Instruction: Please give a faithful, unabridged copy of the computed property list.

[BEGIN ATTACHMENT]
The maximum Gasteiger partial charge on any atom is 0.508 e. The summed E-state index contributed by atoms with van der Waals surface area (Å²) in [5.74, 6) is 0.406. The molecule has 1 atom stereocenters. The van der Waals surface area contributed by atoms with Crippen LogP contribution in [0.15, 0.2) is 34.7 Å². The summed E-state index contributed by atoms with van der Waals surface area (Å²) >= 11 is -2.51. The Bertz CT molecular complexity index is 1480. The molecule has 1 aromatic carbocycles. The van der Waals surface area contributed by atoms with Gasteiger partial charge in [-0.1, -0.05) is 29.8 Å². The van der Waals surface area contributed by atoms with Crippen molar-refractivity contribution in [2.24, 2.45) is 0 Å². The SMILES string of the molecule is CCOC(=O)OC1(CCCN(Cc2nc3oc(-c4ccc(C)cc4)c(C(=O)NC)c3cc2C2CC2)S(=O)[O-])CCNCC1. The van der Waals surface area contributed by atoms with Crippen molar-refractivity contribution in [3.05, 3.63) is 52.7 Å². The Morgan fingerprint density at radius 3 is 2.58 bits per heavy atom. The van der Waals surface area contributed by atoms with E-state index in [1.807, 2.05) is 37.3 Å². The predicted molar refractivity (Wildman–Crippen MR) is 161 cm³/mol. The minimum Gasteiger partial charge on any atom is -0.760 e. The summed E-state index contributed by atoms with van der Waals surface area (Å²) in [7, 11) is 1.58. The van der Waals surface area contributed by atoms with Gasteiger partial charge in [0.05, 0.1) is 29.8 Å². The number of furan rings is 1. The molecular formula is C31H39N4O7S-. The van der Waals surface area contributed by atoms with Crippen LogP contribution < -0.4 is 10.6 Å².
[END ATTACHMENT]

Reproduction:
The maximum Gasteiger partial charge on any atom is 0.508 e. The summed E-state index contributed by atoms with van der Waals surface area (Å²) in [5.74, 6) is 0.406. The molecule has 1 atom stereocenters. The van der Waals surface area contributed by atoms with Crippen LogP contribution in [0.15, 0.2) is 34.7 Å². The summed E-state index contributed by atoms with van der Waals surface area (Å²) >= 11 is -2.51. The Bertz CT molecular complexity index is 1480. The molecule has 1 aromatic carbocycles. The van der Waals surface area contributed by atoms with Gasteiger partial charge in [-0.1, -0.05) is 29.8 Å². The van der Waals surface area contributed by atoms with Crippen molar-refractivity contribution in [2.24, 2.45) is 0 Å². The SMILES string of the molecule is CCOC(=O)OC1(CCCN(Cc2nc3oc(-c4ccc(C)cc4)c(C(=O)NC)c3cc2C2CC2)S(=O)[O-])CCNCC1. The van der Waals surface area contributed by atoms with Crippen molar-refractivity contribution in [3.05, 3.63) is 52.7 Å². The Morgan fingerprint density at radius 3 is 2.58 bits per heavy atom. The van der Waals surface area contributed by atoms with E-state index in [1.807, 2.05) is 37.3 Å². The predicted molar refractivity (Wildman–Crippen MR) is 161 cm³/mol. The minimum Gasteiger partial charge on any atom is -0.760 e. The summed E-state index contributed by atoms with van der Waals surface area (Å²) in [7, 11) is 1.58. The van der Waals surface area contributed by atoms with Gasteiger partial charge in [0.05, 0.1) is 29.8 Å². The number of furan rings is 1. The molecular formula is C31H39N4O7S-. The van der Waals surface area contributed by atoms with Crippen LogP contribution < -0.4 is 10.6 Å².